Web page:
The thing is; regardless of the purchase price, if a car needs some maintenance or repair, I’m not afraid to spend the money to make it right. A few hundred dollars doesn’t go very far any more, but if a car needs some work I will do it. I expect everything on a car to work as intended, and I will spend the money to correct a problem.

If your shopping for cheap transportation what you give up is cachet. If you’re trying to impress your friends, neighbors, or your girlfriend/boyfriend, you’re not a candidate for a cheap car. You have to be willing to look at, and consider owning, cars that are neither popular, flashy, nor stylish.

Example: The Ford Crown Victoria. An old man’s car, right? Well, a nice Crown Vic can be bought for peanuts, but they are reliable, cheap to maintain, and have one of the best AC systems on the planet.

Example: Early 90s Pontiac LeMans (built by Daewoo). Widely regarded as a POS car. I bought one with less than 70K miles for $1,250. 4-spd, no air, no power steering. People laughed at it (I laughed at it), but it ran trouble free for 4 years and it got 35+ mpg.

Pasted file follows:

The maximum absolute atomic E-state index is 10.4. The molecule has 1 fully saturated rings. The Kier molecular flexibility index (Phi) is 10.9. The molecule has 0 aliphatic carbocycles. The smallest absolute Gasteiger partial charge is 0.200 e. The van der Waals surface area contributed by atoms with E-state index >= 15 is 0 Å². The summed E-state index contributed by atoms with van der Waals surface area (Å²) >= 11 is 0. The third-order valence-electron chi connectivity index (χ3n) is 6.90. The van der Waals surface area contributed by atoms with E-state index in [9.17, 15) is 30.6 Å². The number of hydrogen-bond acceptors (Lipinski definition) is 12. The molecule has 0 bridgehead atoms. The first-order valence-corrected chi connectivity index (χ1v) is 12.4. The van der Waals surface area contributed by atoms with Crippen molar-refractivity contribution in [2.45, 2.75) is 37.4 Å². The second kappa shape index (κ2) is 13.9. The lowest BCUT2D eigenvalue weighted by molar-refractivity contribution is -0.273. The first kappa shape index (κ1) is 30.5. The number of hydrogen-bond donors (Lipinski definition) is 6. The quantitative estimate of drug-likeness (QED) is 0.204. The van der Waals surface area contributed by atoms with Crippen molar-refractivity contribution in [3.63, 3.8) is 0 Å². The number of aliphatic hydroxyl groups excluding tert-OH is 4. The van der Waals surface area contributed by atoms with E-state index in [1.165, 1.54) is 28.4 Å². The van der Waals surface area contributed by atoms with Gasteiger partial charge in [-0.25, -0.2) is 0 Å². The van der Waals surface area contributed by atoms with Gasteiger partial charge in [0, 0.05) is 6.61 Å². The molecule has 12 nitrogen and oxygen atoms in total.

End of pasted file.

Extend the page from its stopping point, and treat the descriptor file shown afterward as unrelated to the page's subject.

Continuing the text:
What’s non-negotiable? Any obvious problems with a car and I walk away. The engine has to start and run correctly. No rough idle. No check engine light or any other warning light. Minor oil leaks? Maybe. It all depends on what’s leaking. Modern cars don’t leak much, so I’d be skeptical of a leak.

The owner’s manual has to be with the car. There’s no excuse for tossing the owner’s manual. If there are other records, great, but I’ve purchased cars with no records. Most people don’t keep maintenance records, but if there are records the car might be worth a bit more.

A long test drive is essential. 5 or 10 minutes doesn’t tell you much. You have to drive the car long enough to get it warmed up and get a feel for it. How does it track, how does it steer, how are the brakes?

I look for used cars in the local newspaper and those “Car Dealers” publications you can pick up at the grocery store.

In more than 40 years of driving I’ve only had one used car that was trouble. So far.


#7

What kind of car to expect for $5K, 3K, or 1.5K is easy to answer today with a computuer. Visit AutoTrader, Cars, Ebay, and Vehix web sites and see what is out there. For $5K you should be able to get a 10 year old sedan in decent shape if it isn’t a Honda or Toyota. You’d need to spend a few grand more Honda’s and Toyota’s. For $1.5 you are looking at 10-15 year old cars with some defects, perhaps body damage or bad paint.